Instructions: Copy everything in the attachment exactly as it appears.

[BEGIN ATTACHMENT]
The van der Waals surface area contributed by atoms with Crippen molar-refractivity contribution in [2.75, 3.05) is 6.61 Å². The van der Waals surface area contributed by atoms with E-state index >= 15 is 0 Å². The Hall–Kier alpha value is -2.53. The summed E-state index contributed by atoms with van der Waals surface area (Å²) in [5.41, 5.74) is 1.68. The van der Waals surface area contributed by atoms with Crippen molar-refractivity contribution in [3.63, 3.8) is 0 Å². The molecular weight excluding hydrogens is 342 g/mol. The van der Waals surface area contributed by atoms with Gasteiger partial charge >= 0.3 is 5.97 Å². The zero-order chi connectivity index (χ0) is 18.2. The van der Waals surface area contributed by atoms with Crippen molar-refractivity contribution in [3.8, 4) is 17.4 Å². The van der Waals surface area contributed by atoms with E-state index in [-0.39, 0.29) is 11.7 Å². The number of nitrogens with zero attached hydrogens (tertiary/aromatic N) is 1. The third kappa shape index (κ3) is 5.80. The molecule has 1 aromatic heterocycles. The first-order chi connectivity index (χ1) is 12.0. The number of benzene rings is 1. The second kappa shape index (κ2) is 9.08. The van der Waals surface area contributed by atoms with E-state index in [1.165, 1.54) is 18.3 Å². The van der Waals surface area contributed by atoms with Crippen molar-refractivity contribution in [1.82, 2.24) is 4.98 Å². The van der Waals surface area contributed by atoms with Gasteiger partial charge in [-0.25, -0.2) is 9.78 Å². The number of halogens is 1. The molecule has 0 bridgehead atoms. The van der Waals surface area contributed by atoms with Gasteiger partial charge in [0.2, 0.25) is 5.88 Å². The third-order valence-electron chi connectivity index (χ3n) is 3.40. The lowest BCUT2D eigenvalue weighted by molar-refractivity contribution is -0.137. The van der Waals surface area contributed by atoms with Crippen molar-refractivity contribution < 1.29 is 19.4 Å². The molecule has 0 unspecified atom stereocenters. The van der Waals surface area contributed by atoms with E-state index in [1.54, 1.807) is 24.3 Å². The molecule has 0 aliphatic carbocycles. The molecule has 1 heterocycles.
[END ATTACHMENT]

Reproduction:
The van der Waals surface area contributed by atoms with Crippen molar-refractivity contribution in [2.75, 3.05) is 6.61 Å². The van der Waals surface area contributed by atoms with E-state index >= 15 is 0 Å². The Hall–Kier alpha value is -2.53. The summed E-state index contributed by atoms with van der Waals surface area (Å²) in [5.41, 5.74) is 1.68. The van der Waals surface area contributed by atoms with Crippen molar-refractivity contribution in [3.63, 3.8) is 0 Å². The molecular weight excluding hydrogens is 342 g/mol. The van der Waals surface area contributed by atoms with Gasteiger partial charge >= 0.3 is 5.97 Å². The zero-order chi connectivity index (χ0) is 18.2. The van der Waals surface area contributed by atoms with Crippen molar-refractivity contribution in [3.8, 4) is 17.4 Å². The van der Waals surface area contributed by atoms with E-state index in [-0.39, 0.29) is 11.7 Å². The number of nitrogens with zero attached hydrogens (tertiary/aromatic N) is 1. The third kappa shape index (κ3) is 5.80. The molecule has 1 aromatic heterocycles. The first-order chi connectivity index (χ1) is 12.0. The number of benzene rings is 1. The second kappa shape index (κ2) is 9.08. The van der Waals surface area contributed by atoms with E-state index in [1.165, 1.54) is 18.3 Å². The van der Waals surface area contributed by atoms with Crippen molar-refractivity contribution in [1.82, 2.24) is 4.98 Å². The van der Waals surface area contributed by atoms with Gasteiger partial charge in [-0.25, -0.2) is 9.78 Å². The number of halogens is 1. The molecule has 0 bridgehead atoms. The van der Waals surface area contributed by atoms with Gasteiger partial charge in [0.2, 0.25) is 5.88 Å². The third-order valence-electron chi connectivity index (χ3n) is 3.40. The lowest BCUT2D eigenvalue weighted by molar-refractivity contribution is -0.137. The van der Waals surface area contributed by atoms with Crippen molar-refractivity contribution < 1.29 is 19.4 Å². The molecule has 0 unspecified atom stereocenters. The van der Waals surface area contributed by atoms with E-state index in [1.54, 1.807) is 24.3 Å². The molecule has 0 aliphatic carbocycles. The molecule has 1 heterocycles.